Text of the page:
Great Salt Plains Health donates needle disposal containers to EPD

Representatives from GSP Health, EPD and Garfield County Alcohol and Drug Coalition met at Great Salt Plains Health Center, 231 S. 30th, Thursday afternoon to present EPD officers with enough needle disposal containers to supply each of the department's patrol vehicles. (Photo provided)

ENID, Okla. — A donation from Great Salt Plains Health Center will enable Enid Police Department officers to safely dispose of any needles they encounter while on patrol.

Representatives from GSP Health, EPD and Garfield County Alcohol and Drug Coalition met at Great Salt Plains Health Center, 231 S. 30th, Thursday afternoon to present EPD officers with enough needle disposal containers to supply each of the department's patrol vehicles.

Jay Sharp, Garfield County Alcohol and Drug Coalition member, said discarded needles are a common hazard for patrol officers, and the general public.

“With there not being many options for people to safely dispose of their needles, medical or otherwise, they are found discarded around town in very dangerous places, including parks and around our public swimming pool,” Sharp said. “This proves hazardous to those who work, play, and pray in our community.”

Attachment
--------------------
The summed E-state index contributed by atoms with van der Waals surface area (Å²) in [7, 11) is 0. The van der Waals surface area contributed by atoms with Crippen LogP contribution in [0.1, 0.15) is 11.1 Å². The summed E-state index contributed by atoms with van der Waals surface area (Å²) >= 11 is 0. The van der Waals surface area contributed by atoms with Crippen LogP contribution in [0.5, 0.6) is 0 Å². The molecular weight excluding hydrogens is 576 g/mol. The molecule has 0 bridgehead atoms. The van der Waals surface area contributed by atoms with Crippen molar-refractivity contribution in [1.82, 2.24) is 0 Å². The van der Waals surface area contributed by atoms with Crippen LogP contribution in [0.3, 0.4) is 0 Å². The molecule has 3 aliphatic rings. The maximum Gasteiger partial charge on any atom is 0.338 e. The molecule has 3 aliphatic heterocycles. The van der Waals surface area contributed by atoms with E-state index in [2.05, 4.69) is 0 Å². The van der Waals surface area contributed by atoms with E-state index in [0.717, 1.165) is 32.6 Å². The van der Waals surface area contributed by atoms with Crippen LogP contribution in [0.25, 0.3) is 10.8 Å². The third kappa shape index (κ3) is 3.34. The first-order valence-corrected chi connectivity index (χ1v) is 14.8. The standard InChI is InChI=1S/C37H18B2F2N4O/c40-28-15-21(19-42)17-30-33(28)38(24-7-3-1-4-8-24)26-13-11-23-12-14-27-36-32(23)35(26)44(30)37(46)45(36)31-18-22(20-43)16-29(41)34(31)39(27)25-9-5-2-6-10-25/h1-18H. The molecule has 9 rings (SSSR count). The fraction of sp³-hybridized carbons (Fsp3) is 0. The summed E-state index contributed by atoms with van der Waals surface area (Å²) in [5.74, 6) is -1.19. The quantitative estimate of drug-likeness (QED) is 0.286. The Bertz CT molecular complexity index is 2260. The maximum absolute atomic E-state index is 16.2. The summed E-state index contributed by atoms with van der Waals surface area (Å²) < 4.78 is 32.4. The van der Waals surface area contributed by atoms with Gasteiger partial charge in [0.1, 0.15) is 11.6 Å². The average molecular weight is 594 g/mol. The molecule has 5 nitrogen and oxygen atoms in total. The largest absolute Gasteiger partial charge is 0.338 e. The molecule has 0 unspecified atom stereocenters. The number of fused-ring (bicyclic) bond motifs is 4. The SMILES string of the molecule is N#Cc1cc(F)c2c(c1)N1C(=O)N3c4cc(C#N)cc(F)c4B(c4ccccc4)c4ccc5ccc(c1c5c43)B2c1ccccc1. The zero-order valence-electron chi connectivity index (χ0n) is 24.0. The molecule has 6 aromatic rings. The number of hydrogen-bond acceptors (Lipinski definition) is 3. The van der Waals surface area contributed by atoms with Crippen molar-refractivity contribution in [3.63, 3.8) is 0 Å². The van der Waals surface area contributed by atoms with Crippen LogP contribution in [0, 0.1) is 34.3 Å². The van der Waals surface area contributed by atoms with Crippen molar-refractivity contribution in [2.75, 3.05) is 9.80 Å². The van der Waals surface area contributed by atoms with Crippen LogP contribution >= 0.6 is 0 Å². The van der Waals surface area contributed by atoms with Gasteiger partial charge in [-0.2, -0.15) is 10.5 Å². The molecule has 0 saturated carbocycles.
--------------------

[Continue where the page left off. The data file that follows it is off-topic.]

Enid police officers now will be able to safely dispose of those needles in the containers provided by GSP Health, according to a press release. When full, the containers are disposed of following biohazard guidelines.

“When this need was brought to our attention, GSP Health wanted to help keep our police officers safe as well as help create a safer community by providing a proper way to dispose of hazardous sharps,” said GSP Health Chief Executive Officer Tim Starkey. “GSP Health is proud to provide quality health care to everyone in the Enid region and we are happy to partner with our community of Enid to meet this need.”

In September, the Alcohol and Drug Coalition, GSP Health, the Austin Box 12 Foundation and the city of Enid partnered to host the first-ever citywide needle take-back event. Community members were encouraged to bring their needles to the event venue for safe, discreet, no-questions-asked disposal.

"The overwhelming success of the event will be continued as part of the Picnic for Progress, a free community-wide, medication safe disposal event held each year in May," according to a press release.

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Neal is health, military affairs and religion reporter and columnist for the Enid News & Eagle. Follow him on Twitter, @jamesnealwriter, and online at jamesrneal.com.
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